On 20 January 1942, the high-ranking Nazi Reinhard Heydrich convened the Wannsee Conference at a villa by a lake near Berlin, to organise the 'final solution to the Jewish question'. Present were 15 men, all officials from government agencies with powers to implement the 'evacuation' of all Jews to the east. Participants at this conference used euphemisms to obscure their agreed plan, which was the mass deportation of Jews to killing centres. This policy was carried out under the deceptive guise of 'Resettlement in the East.'

In railway cattle trucks they went,
Jews forced out by ‘resettlement’.
In locked and putrid trucks packed tight,
they suffered, travelling day and night.

At least a thousand trains were used,
in each, three thousand souls abused.
These numbers just statistics tell,
for all inside, the trucks to hell.

Such pain, vast numbers tend to hide,
but dare you join the Jews inside?
Pick any truck, they’re all the same,
and try to feel their awful pain.

Bewildered, hungry, bitter cold,
and sick with fear, both young and old,
save for the fretful babes that cry
because their mother's milk runs dry.

Their toilet, just an unscreened drum,
so much for them to overcome.
They helped each other brave this fear,
too private for the telling here.

The slow and jolting stopping train,
increased these anxious people’s strain.
And as there was no outside view,
their sense of isolation grew.

Most of the people on this train
from Czechoslovakia came.
Among the people bruised and sore;
a Jewish family of four.

Both Ivan (seven) and Judit (four)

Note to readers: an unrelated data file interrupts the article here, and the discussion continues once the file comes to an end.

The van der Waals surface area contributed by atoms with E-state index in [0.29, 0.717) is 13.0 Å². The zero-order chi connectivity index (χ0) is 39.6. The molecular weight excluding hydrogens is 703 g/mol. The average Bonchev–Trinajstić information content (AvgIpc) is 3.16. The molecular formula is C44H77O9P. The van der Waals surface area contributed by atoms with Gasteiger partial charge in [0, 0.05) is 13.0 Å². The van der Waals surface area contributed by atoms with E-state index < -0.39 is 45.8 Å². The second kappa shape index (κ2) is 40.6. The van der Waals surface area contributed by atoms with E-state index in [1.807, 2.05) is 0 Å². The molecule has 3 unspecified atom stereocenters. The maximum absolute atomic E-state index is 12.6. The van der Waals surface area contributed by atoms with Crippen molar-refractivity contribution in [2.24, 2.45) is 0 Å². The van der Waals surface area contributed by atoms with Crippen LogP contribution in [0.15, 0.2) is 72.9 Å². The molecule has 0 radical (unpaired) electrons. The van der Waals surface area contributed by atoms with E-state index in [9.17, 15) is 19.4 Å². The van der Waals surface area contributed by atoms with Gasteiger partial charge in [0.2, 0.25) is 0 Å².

crouched cold and hungry on the floor.
Their mother Sara stood nearby
with Marta (one), too weak to cry.

But Sara dared to hope and pray,
her husband Morris came this way;
slave worker, eastwards, sent last year,
perhaps they might resettle near?

Now two long days and nights have passed,
then silence: had they arrived at last?
Soon, shouted orders from outside
made Sara’s children, terrified.

The door flew open; blinding light!
The SS guard; a worrying sight.
“GET OUT, and leave your luggage near
and join that line AT ONCE you hear.”

All scrambled out as best they could,
their cramped legs aching when they stood.
And thus to Auschwitz II they came,
or Birkenau, its other name.

With luggage piled they joined the line,
but would the foul air clear with time?
Let’s hope these poor folk couldn’t tell,
the nature of that dreadful smell.

Among the thousands standing there
was Sara, with a mother’s care;
calms her children with affection
as they waited for ‘selection’.

‘Selected’ to the left or right,
determined their immediate plight.
Those ‘right’ were starved and worked to death,
those ‘left’; gas chambers; choking breath. . .

Then one by one by two by three,
they shuffled as a family.
Such dread in Sara’s heart that day,
should one be sent the other way.

A Nazi faced the shuffling line,
his casual wave, the trivial sign
that separated families there;
their parting grief, too much to bear.

Sara and Marta; ‘left’ they went,
Judit and Ivan too were sent.
I saw them hand-in-hand depart,
a picture that still breaks my heart.